In one of his internal meetings on the election strategy, Prime Minister Narendra Modi is learnt to have advised his party's campaign managers to focus on a binary theme that should run as " BJP versus SCAM".
"What does SCAM stand for?," someone asked. The prime minister explained the abbreviation as "Samajwadi, Congress, Ajit and Mayawati".
Behind the casual nature of this conversation lies a profound political reality in Uttar Pradesh, where the BJP has gained the position of principal pole. And the BJP's strategy is focused on not ceding this ground which they have regained after the 2014 Lok Sabha polls.
In fact, since 1989 the country's most populous state has a chequered political history which is not always consistent with the national trend. Of late the regional satraps like Mayawati and Mulayam Singh Yadav have effectively marginalised the national parties like the BJP and the Congress and occupied a substantial political space. But this political jinx was broken by the Modi phenomenon in 2014 Lok Sabha polls.
For the first time, the state has witnessed socially and historically incompatible political forces like Congress and SP joining hands to defeat the BJP. Obviously there is a lot more than what meets the eye in the SP-Congress coalition. The prime motivating factor for Rahul Gandhi and UP Chief Minister Akhilesh Yadav to bury the hatchet was to attract Muslim votes. The cry for "secularism" is a contrived façade to cover up their patently opportunistic strategy
What is particularly curious is the political conduct of the Congress. Perhaps for Rahul Gandhi, Uttar Pradesh is the only state where he has been working hard for over one decade to establish himself as a leader worthy of political inheritance of the Nehru-Gandhi dynasty. In the 2009 Lok Sabha polls when the Congress won 21-odd seats, the party seemed to have partially recovered its lost position. But that assumption ran aground in successive polls of 2012 assembly elections and 2014 Lok Sabha polls and the Congress was reduced to be a fringe player. In 2017 elections, the Congress has given up the pretense of being a national party and will be trying to ride piggyback on the Akhilesh Yadav-led Samajwadi Party.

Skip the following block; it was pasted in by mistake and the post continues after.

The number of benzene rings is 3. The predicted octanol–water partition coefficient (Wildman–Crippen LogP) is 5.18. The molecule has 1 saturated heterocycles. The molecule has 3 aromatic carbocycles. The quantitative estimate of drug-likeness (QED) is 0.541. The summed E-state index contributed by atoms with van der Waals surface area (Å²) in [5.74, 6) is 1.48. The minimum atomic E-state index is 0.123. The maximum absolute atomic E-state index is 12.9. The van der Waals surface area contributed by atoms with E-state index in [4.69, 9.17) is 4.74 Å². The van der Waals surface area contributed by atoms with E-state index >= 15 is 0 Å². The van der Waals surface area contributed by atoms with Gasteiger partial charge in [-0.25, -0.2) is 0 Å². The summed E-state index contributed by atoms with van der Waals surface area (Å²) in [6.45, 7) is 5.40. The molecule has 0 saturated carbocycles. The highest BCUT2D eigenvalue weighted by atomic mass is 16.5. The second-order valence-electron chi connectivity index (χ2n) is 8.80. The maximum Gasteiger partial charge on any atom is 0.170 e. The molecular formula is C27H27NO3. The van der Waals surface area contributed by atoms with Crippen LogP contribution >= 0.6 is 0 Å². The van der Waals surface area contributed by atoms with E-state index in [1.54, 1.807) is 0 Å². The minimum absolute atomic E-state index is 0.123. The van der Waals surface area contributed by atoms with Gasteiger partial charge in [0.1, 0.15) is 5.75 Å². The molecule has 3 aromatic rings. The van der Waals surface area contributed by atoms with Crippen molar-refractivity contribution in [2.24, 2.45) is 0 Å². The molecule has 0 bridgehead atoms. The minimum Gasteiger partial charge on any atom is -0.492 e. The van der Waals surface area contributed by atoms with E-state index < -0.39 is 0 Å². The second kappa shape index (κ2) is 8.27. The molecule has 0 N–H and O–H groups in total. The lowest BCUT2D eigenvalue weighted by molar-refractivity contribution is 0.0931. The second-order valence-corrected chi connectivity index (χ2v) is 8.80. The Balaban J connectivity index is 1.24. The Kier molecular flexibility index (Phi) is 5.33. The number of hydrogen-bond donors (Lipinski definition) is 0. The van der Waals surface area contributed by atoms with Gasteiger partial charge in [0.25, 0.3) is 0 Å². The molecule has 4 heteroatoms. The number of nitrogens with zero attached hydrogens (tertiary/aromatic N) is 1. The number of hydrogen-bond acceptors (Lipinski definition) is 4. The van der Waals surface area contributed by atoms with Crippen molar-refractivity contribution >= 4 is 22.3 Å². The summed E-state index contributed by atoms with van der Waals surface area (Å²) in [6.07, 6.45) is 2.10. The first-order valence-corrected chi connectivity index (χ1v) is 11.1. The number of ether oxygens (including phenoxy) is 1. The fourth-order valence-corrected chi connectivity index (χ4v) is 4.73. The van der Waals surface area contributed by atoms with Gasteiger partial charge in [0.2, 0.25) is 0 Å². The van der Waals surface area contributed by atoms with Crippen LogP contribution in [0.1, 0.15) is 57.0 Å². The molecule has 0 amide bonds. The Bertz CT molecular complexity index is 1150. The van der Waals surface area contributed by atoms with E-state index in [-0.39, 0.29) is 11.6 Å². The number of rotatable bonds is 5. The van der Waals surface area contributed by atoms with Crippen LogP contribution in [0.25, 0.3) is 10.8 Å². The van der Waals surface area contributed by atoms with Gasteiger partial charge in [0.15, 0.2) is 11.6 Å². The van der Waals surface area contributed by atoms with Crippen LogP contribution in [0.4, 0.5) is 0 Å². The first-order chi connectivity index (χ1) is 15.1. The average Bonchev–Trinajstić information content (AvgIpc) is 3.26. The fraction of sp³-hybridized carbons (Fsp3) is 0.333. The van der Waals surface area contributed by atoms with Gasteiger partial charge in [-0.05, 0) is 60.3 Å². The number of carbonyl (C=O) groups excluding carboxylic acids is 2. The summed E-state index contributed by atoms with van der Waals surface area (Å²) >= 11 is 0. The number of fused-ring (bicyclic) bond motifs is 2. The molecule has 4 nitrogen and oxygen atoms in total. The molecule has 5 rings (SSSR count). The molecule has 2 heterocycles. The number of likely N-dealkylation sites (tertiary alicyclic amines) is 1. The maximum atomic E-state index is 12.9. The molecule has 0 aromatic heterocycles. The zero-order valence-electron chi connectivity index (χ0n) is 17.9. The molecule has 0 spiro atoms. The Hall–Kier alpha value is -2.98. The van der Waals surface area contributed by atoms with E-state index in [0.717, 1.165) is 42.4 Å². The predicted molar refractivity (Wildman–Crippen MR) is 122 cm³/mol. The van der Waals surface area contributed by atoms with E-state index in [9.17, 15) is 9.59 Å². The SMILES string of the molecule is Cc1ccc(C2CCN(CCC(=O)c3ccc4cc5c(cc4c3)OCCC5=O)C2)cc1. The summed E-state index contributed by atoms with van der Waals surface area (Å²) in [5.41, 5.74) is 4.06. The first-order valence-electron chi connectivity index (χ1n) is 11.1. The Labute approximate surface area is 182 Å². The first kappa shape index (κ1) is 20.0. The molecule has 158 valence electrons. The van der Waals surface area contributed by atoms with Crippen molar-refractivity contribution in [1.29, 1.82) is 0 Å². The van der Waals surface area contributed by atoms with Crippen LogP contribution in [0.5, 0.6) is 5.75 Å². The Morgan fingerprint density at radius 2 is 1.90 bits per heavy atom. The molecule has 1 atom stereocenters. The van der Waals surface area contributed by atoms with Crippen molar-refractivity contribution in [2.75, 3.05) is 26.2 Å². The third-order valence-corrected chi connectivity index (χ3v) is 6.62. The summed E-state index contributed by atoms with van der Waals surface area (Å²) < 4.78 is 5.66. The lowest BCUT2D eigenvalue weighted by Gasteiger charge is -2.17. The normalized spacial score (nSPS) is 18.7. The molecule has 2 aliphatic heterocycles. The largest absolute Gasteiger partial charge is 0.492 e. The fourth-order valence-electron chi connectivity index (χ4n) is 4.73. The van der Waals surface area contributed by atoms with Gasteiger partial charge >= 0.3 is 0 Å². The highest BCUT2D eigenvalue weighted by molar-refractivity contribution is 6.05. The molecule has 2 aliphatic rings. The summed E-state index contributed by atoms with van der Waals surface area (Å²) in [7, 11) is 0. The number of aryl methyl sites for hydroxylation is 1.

However, given the decades of anti-congressism nursed by Mulayam Singh Yadav among his trained cadres and the history of hostility between the two parties, it would be naïve to assume that the coalition would be a seamless union of disparate social forces.
Take for example the dominance of Yadavs in local bodies elections in the state and one would realize the brazen misuse of the state power by Akhilesh Yadav to favour Yadav leaders. Similarly the dominance of recruitments of Yadavs in all state posts, including provincial civil services, is an open secret which already strained Akhilesh govrnment's ties with non-Yadav social groups. Moreover, all over the state, a significant number of crucial police stations are also manned by policemen belonging to Yadav caste.
Unlike Mulayam Singh Yadav who was quite deft in managing social equations by propping up leaders from powerful castes like Kumri, Mallah and Koeri, Akhilesh tried to build his image among largely middle-class upper castes which are traditionally committed to either the BJP or the Congress. There is little doubt that despite the attempt for image make over, this class is intrinsically averse to Akhilesh's politics that promoted lawlessness in its worst form during the last five years.
Apparently, the anti-incumbency against Akhilesh government can not easily be wished away. This is the precise reason why Akhilesh ultimately surrendered a large political space to the Congress. But there is no denying the fact that the alliance would attract and repel some social groups in equal measure .
What is rather intriguing is the silence of BSP which has the capacity for powerful political mobilization. As of now the BSP is also targeting only the BJP as its main adversary for obvious reasons. Given a series of communal conflicts in the state and underlying communal tension, the BSP is quite worried over the possibility of a section of Dalit votes drifting towards the BJP as happened in 2014 Lok Sabha polls. At the same time, the BSP is optimistic about winning over a section of Muslims who do not repose faith in Akhilesh's SP. The largest contingent of Muslim candidates in UP election belongs to the BSP.
As of now almost all non-BJP parties have been pinning their hopes on forging a coalition of social forces against the BJP. This is an enviable position for a political party which has been playing a marginal role in the state for over a decade except for Lok Sabha election in 2014. Modi's coinage of BJP versus SCAM is clearly intended to emphasise the pre-eminent political positioning of the party in the ensuing campaign. Needless to say that UP politics is immensely capable of throwing up many optical illusions that may get dispelled only after the result.
Published Date: Jan 24, 2017 17:06 PM | Updated Date: Jan 25, 2017 09:12 AM